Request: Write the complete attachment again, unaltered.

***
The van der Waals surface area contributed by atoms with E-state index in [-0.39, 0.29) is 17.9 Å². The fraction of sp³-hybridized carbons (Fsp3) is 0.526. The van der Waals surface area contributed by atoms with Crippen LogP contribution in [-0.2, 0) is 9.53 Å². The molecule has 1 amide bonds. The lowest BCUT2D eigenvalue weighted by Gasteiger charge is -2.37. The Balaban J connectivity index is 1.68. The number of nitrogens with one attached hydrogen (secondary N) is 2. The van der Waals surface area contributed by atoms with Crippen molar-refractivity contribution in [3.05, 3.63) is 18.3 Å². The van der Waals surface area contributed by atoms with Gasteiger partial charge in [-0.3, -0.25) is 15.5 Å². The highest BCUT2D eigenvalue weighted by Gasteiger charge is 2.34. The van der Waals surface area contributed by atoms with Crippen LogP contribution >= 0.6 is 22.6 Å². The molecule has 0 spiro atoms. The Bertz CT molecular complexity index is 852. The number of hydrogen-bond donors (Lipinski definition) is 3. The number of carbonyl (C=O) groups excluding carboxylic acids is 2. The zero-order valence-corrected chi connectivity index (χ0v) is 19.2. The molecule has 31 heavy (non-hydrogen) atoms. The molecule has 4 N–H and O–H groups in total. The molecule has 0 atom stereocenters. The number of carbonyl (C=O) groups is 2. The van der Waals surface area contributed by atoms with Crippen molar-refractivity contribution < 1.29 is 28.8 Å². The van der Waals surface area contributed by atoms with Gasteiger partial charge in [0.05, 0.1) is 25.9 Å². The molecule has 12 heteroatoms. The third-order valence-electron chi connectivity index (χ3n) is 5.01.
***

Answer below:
The van der Waals surface area contributed by atoms with E-state index in [-0.39, 0.29) is 17.9 Å². The fraction of sp³-hybridized carbons (Fsp3) is 0.526. The van der Waals surface area contributed by atoms with Crippen LogP contribution in [-0.2, 0) is 9.53 Å². The molecule has 1 amide bonds. The lowest BCUT2D eigenvalue weighted by Gasteiger charge is -2.37. The Balaban J connectivity index is 1.68. The number of nitrogens with one attached hydrogen (secondary N) is 2. The van der Waals surface area contributed by atoms with Crippen molar-refractivity contribution in [3.05, 3.63) is 18.3 Å². The van der Waals surface area contributed by atoms with Gasteiger partial charge in [-0.3, -0.25) is 15.5 Å². The highest BCUT2D eigenvalue weighted by Gasteiger charge is 2.34. The van der Waals surface area contributed by atoms with Crippen LogP contribution >= 0.6 is 22.6 Å². The molecule has 0 spiro atoms. The Bertz CT molecular complexity index is 852. The number of hydrogen-bond donors (Lipinski definition) is 3. The number of carbonyl (C=O) groups excluding carboxylic acids is 2. The zero-order valence-corrected chi connectivity index (χ0v) is 19.2. The molecule has 31 heavy (non-hydrogen) atoms. The molecule has 4 N–H and O–H groups in total. The molecule has 0 atom stereocenters. The number of carbonyl (C=O) groups is 2. The van der Waals surface area contributed by atoms with Crippen molar-refractivity contribution < 1.29 is 28.8 Å². The van der Waals surface area contributed by atoms with Gasteiger partial charge in [0.05, 0.1) is 25.9 Å². The molecule has 12 heteroatoms. The third-order valence-electron chi connectivity index (χ3n) is 5.01.